3. Run a httpd server on it with a fixed index.html ( and run the following script from a separate machine:
for i in seq 59 -2 0; do ab -t $((60-$i)) -c 32 http://myhost/index.html; sleep $i; done > result.txt
  1. For each workload run the following script on the test machine (1):
for i in seq 31; do date; powertop -d -t 60; done > restult.txt
  1. Alternatively you can use the latest version of DeviceKit-power and run the following:
for i in seq 31; do date; devkit-power --wakeups; done > restult.txt

For monitoring application behaviour

  1. Default installation of a specific release to test
  2. Run on of the following tools/scripts:
    1. Powertop or the latest gnome-power-manager to identify application wakeups
    2. netdevstat.stp to identify applications network behaviour (2)
    3. diskdevstat.stp to identify applications disk behaviour (2)

(1) In order to be able to see the actual power usage of the test machine you need to have some form of power measurement equipment. This can be either an external wattmeter or you can use a laptop as testmachine and run the tests on battery power.

(2) Both can be found in the contrib/ directory of the tuned git repo: which can be cloned using git clone git://

Fedora Test Day scheduled for 04/02/2009

In order to allow a larger audience to actively participate we will be holding a Fedora Test Day [1]. We will update the information about the Test Day here:


Functionality test

  • For "Review and fix behaviour of typical applications in a full installed Fedora in regard to":
    • yum install powertop tuned-utils kernel-devel kernel-debuginfo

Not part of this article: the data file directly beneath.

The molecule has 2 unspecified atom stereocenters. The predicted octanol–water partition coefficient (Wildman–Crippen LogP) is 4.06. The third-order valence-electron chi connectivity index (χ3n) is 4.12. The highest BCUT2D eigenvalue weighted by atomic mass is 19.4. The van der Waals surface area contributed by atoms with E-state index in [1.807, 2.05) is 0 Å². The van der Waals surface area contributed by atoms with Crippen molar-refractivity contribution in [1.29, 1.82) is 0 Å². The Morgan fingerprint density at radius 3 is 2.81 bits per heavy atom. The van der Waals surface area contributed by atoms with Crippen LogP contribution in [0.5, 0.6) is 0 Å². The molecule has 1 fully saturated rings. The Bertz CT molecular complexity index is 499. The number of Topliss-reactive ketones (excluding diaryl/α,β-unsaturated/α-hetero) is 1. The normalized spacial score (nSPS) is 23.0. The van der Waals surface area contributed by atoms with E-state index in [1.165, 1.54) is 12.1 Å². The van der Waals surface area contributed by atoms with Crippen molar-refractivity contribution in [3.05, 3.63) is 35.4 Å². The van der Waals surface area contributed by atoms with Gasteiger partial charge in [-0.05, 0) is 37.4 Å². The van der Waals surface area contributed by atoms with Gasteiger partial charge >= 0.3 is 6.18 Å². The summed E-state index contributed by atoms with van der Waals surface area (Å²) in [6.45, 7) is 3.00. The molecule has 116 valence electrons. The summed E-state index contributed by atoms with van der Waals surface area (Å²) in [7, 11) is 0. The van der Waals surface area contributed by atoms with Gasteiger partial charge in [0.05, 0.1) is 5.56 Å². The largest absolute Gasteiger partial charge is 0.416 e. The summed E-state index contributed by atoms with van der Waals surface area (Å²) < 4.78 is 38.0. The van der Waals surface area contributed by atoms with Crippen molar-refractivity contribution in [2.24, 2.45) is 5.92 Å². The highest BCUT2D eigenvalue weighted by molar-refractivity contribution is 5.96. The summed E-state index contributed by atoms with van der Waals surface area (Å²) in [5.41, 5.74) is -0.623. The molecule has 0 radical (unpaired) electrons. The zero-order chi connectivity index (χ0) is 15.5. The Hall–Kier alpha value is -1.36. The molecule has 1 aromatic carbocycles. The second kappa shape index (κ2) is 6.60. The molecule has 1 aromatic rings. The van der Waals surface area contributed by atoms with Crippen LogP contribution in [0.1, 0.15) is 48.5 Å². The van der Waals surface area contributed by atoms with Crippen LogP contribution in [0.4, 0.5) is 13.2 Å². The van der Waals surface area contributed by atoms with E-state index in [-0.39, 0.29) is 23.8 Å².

• run
      • diskdevstat
      • netdevstat
      • powertop
  • For "Add a workload measurement package to Fedora (BLTK adapted to Fedora use case)"
    • yum install bltk
    • run
      • bltk -O
      • bltk -R
      • bltk -P
      • bltk -i
  • For "Enable relatime for filesystem by default during installation"
    • Check if relatime is enabled for / with
      • cat /proc/mounts | grep relatime
  • For "Write a monitoring and tuning daemon that adapts system settings to the current use"
    • yum install tuned
    • service tuned start
    • disk and net devices should adapt to usage
  • For "Provide scripts and documentation to perform an individual review of a system and tips & tricks on how to improve it"
    • See documentation in tuned package and on the feature page itself under Documentation section.
  • Test bluez with patch for running service on demand.

User Experience

As power saving is not really visible without a measuring it the effects will not be directly visible. So in order to really see the effect you'll either need a laptop and run that on battery power or a wattmeter that is hooked between your system and the power line.


  • Anaconda/kernel changes (for relatime)
  • Fixes need to get included to have an effect (really ;))
  • New packages need to get accepted to Fedora

Contingency Plan